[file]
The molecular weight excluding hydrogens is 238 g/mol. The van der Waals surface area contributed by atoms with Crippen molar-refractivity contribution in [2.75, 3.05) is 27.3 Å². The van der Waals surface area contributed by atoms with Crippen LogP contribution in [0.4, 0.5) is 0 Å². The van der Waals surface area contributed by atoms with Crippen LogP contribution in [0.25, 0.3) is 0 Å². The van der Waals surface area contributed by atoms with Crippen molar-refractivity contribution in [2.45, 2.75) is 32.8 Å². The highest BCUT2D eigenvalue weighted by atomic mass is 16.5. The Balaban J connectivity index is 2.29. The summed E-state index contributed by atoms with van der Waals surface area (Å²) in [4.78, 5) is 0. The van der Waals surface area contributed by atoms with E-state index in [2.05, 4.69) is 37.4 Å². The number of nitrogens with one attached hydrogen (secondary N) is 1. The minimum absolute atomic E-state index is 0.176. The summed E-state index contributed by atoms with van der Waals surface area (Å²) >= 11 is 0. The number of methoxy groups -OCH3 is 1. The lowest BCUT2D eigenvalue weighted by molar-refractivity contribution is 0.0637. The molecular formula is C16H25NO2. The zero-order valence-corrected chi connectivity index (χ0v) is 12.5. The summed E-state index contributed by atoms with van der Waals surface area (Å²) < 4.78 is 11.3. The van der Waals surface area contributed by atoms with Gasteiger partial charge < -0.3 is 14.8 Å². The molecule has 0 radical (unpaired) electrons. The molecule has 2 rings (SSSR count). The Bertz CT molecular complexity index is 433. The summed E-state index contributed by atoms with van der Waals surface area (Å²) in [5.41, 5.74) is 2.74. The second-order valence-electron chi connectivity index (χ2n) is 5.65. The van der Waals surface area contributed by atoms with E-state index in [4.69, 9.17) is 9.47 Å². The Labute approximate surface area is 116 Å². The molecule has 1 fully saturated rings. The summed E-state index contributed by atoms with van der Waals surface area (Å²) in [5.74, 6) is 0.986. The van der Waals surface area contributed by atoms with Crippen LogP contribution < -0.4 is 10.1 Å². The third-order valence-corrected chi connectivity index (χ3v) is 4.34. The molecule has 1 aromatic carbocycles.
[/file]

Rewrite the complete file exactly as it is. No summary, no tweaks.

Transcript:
The molecular weight excluding hydrogens is 238 g/mol. The van der Waals surface area contributed by atoms with Crippen molar-refractivity contribution in [2.75, 3.05) is 27.3 Å². The van der Waals surface area contributed by atoms with Crippen LogP contribution in [0.4, 0.5) is 0 Å². The van der Waals surface area contributed by atoms with Crippen LogP contribution in [0.25, 0.3) is 0 Å². The van der Waals surface area contributed by atoms with Crippen molar-refractivity contribution in [2.45, 2.75) is 32.8 Å². The highest BCUT2D eigenvalue weighted by atomic mass is 16.5. The Balaban J connectivity index is 2.29. The summed E-state index contributed by atoms with van der Waals surface area (Å²) in [4.78, 5) is 0. The van der Waals surface area contributed by atoms with E-state index in [2.05, 4.69) is 37.4 Å². The number of nitrogens with one attached hydrogen (secondary N) is 1. The minimum absolute atomic E-state index is 0.176. The summed E-state index contributed by atoms with van der Waals surface area (Å²) >= 11 is 0. The number of methoxy groups -OCH3 is 1. The lowest BCUT2D eigenvalue weighted by molar-refractivity contribution is 0.0637. The molecular formula is C16H25NO2. The zero-order valence-corrected chi connectivity index (χ0v) is 12.5. The summed E-state index contributed by atoms with van der Waals surface area (Å²) < 4.78 is 11.3. The van der Waals surface area contributed by atoms with Gasteiger partial charge < -0.3 is 14.8 Å². The molecule has 0 radical (unpaired) electrons. The molecule has 2 rings (SSSR count). The Bertz CT molecular complexity index is 433. The summed E-state index contributed by atoms with van der Waals surface area (Å²) in [5.41, 5.74) is 2.74. The second-order valence-electron chi connectivity index (χ2n) is 5.65. The van der Waals surface area contributed by atoms with E-state index in [4.69, 9.17) is 9.47 Å². The Labute approximate surface area is 116 Å². The molecule has 1 fully saturated rings. The summed E-state index contributed by atoms with van der Waals surface area (Å²) in [5.74, 6) is 0.986. The van der Waals surface area contributed by atoms with Crippen LogP contribution < -0.4 is 10.1 Å². The third-order valence-corrected chi connectivity index (χ3v) is 4.34. The molecule has 1 aromatic carbocycles.